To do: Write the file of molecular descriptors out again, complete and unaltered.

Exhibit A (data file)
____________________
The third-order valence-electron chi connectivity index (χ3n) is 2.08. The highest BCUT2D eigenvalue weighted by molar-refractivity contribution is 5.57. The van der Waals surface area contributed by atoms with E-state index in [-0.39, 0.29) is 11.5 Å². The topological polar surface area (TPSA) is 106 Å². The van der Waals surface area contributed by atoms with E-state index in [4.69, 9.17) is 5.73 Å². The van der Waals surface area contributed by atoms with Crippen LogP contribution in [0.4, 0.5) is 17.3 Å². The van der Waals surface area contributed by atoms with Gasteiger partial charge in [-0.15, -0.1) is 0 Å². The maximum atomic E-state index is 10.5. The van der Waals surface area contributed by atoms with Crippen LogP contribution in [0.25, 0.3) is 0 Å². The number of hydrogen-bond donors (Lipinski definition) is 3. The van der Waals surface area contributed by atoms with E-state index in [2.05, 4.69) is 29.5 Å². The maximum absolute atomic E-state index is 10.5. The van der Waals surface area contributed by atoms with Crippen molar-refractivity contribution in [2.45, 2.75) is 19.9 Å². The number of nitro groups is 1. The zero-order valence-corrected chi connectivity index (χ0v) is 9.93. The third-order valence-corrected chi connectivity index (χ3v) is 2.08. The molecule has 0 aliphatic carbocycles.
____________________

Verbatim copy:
The third-order valence-electron chi connectivity index (χ3n) is 2.08. The highest BCUT2D eigenvalue weighted by molar-refractivity contribution is 5.57. The van der Waals surface area contributed by atoms with E-state index in [-0.39, 0.29) is 11.5 Å². The topological polar surface area (TPSA) is 106 Å². The van der Waals surface area contributed by atoms with E-state index in [4.69, 9.17) is 5.73 Å². The van der Waals surface area contributed by atoms with Crippen LogP contribution in [0.4, 0.5) is 17.3 Å². The van der Waals surface area contributed by atoms with Gasteiger partial charge in [-0.15, -0.1) is 0 Å². The maximum atomic E-state index is 10.5. The van der Waals surface area contributed by atoms with Crippen LogP contribution in [0.25, 0.3) is 0 Å². The number of hydrogen-bond donors (Lipinski definition) is 3. The van der Waals surface area contributed by atoms with E-state index in [2.05, 4.69) is 29.5 Å². The maximum absolute atomic E-state index is 10.5. The van der Waals surface area contributed by atoms with Crippen molar-refractivity contribution in [2.45, 2.75) is 19.9 Å². The number of nitro groups is 1. The zero-order valence-corrected chi connectivity index (χ0v) is 9.93. The third-order valence-corrected chi connectivity index (χ3v) is 2.08. The molecule has 0 aliphatic carbocycles.